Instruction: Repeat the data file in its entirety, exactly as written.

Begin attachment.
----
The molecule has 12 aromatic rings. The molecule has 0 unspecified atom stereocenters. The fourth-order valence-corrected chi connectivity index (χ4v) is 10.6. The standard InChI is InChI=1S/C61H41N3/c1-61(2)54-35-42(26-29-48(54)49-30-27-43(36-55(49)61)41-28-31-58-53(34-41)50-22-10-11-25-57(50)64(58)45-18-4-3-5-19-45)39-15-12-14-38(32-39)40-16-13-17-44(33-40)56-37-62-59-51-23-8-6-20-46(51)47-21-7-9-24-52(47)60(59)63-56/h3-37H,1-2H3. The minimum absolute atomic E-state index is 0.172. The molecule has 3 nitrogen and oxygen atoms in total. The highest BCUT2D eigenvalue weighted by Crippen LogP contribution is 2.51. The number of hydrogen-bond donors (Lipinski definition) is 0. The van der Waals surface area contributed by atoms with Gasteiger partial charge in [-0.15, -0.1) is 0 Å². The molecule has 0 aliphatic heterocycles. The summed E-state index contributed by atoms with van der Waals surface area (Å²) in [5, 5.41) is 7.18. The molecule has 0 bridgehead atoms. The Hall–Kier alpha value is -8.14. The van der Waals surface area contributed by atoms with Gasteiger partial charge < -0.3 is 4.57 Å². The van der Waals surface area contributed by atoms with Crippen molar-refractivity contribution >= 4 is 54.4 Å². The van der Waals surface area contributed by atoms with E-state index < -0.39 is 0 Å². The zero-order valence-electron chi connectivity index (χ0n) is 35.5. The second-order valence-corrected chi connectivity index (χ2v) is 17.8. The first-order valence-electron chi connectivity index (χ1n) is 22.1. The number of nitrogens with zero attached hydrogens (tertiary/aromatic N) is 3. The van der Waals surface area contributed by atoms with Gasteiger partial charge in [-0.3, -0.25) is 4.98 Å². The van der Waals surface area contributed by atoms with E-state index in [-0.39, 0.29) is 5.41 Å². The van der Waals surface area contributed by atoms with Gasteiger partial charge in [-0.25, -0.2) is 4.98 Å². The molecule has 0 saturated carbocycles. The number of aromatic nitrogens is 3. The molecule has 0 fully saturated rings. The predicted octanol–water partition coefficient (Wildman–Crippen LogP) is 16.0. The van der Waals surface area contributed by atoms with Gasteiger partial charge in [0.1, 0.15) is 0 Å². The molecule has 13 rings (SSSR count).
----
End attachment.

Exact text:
The molecule has 12 aromatic rings. The molecule has 0 unspecified atom stereocenters. The fourth-order valence-corrected chi connectivity index (χ4v) is 10.6. The standard InChI is InChI=1S/C61H41N3/c1-61(2)54-35-42(26-29-48(54)49-30-27-43(36-55(49)61)41-28-31-58-53(34-41)50-22-10-11-25-57(50)64(58)45-18-4-3-5-19-45)39-15-12-14-38(32-39)40-16-13-17-44(33-40)56-37-62-59-51-23-8-6-20-46(51)47-21-7-9-24-52(47)60(59)63-56/h3-37H,1-2H3. The minimum absolute atomic E-state index is 0.172. The molecule has 3 nitrogen and oxygen atoms in total. The highest BCUT2D eigenvalue weighted by Crippen LogP contribution is 2.51. The number of hydrogen-bond donors (Lipinski definition) is 0. The van der Waals surface area contributed by atoms with Gasteiger partial charge in [-0.15, -0.1) is 0 Å². The molecule has 0 aliphatic heterocycles. The summed E-state index contributed by atoms with van der Waals surface area (Å²) in [5, 5.41) is 7.18. The molecule has 0 bridgehead atoms. The Hall–Kier alpha value is -8.14. The van der Waals surface area contributed by atoms with Gasteiger partial charge < -0.3 is 4.57 Å². The van der Waals surface area contributed by atoms with Crippen molar-refractivity contribution >= 4 is 54.4 Å². The van der Waals surface area contributed by atoms with E-state index < -0.39 is 0 Å². The zero-order valence-electron chi connectivity index (χ0n) is 35.5. The second-order valence-corrected chi connectivity index (χ2v) is 17.8. The first-order valence-electron chi connectivity index (χ1n) is 22.1. The number of nitrogens with zero attached hydrogens (tertiary/aromatic N) is 3. The van der Waals surface area contributed by atoms with Gasteiger partial charge in [-0.3, -0.25) is 4.98 Å². The van der Waals surface area contributed by atoms with E-state index in [-0.39, 0.29) is 5.41 Å². The van der Waals surface area contributed by atoms with Gasteiger partial charge in [-0.25, -0.2) is 4.98 Å². The molecule has 0 saturated carbocycles. The number of aromatic nitrogens is 3. The molecule has 0 fully saturated rings. The predicted octanol–water partition coefficient (Wildman–Crippen LogP) is 16.0. The van der Waals surface area contributed by atoms with Gasteiger partial charge in [0.1, 0.15) is 0 Å². The molecule has 13 rings (SSSR count).